December 14th

7:10PM

7:07PM //

The following is an incomplete document of the one night event TWEEN, at The Octagon Gallery on May 7th, 2011.  Over 50 artists, designers, curators, writers, art historians, and cat fanciers, brought with them there laptop computers and simultaneously played a selection of found or created GIFs until there batteries died.  All the while, a screening of a selection of GIFs was projected at a monumental scale.  It was amazing! The following is an insightful text on that night and the GIF format by Steven Pate. Dig deeper and you can see most of the animated GIFs from that night.  Sorry to those whose GIF did not make it on here.  I can explain.

Any questions regarding TWEEN coming to your town contact me at mr.christopherjohnsmith@gmail.com.  Thanks to everyone that participated!

Christopher Smith

6:54PM //

THE DISTRACTION HABIT
The laptop lab resembled nothing so much as a casino floor, LCD screens for slot machines in a glowing horseshoe of flickering loops drawing us into a pit of diversion. No handles were pulled, but something had set the images spinning and spinning, and they won’t stop until the power goes. Animated GIFS: the pornographic, the profane, the banal, the insider, the outsider, the art school, the SEO spambot… each a glowing shrine promising its own obscure prize. Eventually they flicker out one by one to leave their husks of metal and plastic inert as locust shells.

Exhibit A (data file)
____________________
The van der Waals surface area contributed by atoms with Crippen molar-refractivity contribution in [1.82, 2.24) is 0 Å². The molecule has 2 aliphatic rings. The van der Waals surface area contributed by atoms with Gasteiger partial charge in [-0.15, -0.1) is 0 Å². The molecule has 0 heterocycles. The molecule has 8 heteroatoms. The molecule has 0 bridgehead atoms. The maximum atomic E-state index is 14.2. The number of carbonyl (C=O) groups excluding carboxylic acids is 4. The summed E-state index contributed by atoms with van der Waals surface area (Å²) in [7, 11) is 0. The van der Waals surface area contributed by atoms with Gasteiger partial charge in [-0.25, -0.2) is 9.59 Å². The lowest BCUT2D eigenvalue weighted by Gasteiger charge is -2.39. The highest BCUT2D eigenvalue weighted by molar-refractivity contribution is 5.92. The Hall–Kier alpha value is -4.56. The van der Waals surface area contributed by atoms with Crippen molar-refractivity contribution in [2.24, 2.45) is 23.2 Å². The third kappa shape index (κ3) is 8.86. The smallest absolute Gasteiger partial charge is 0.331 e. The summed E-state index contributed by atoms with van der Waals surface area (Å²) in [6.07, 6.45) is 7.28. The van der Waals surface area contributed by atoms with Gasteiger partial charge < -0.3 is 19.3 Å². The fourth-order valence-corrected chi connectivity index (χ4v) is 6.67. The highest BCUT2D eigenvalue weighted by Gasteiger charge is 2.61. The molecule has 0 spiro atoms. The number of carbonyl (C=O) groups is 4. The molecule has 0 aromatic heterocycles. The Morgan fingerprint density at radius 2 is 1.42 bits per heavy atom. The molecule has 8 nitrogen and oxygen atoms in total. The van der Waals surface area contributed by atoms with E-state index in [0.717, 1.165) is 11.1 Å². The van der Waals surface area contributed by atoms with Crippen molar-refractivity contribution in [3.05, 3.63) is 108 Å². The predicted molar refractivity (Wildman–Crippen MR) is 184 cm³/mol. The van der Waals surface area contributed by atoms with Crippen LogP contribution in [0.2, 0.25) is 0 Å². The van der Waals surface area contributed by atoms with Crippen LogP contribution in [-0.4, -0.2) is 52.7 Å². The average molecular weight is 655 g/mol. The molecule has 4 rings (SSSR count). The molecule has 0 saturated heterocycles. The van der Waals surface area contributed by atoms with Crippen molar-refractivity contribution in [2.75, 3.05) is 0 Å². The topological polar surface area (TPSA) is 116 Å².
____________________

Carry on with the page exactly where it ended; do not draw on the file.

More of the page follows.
There’s still time to turn around and watch the projected loops of GIFS, each exploded
grotesquely beyond their optimal dimensions and resolutions, as they shudder across the walls of the gallery. It is like looking up at the optic nerve of the Internet from inside its swollen eyeball while its life flashes before its eyes. Stare at it long enough and the shuddering becomes a dance of deathless eternal recurrence, a zoo of the fragments of digital moments. We are swimming in memes familiar and foreign, unable to focus on that impossibly brief moment when one sequence ends and a new one begins. It means less with each cycle. Octagon Gallery has become an abyss of pixels, only seeming to change when it is we who have.
 

The Animated GIF has found a moment in the sun after years of growing wild in the crevices of the Internet, here sprouting a captivating flower there testifying only to its habitat’s disrepair. With very few of us taking the time to notice, the file format which did much work during the fabulously expansionary childhood of the world wide web: enlivening pages and gesturing towards interactivity when bandwidth was at a premium, differentiating a new digital environment from the physical one whose metaphors (site, page, etc.) it struggled to transcend, and celebrating the playful optimism of burgeoning online life. Before streaming video was feasible to embed or to download, the svelte GIF format’s efficient compression and affordance of animation enlivened the online experience in the form of icons, interface elements, learning tools, and pure diversions.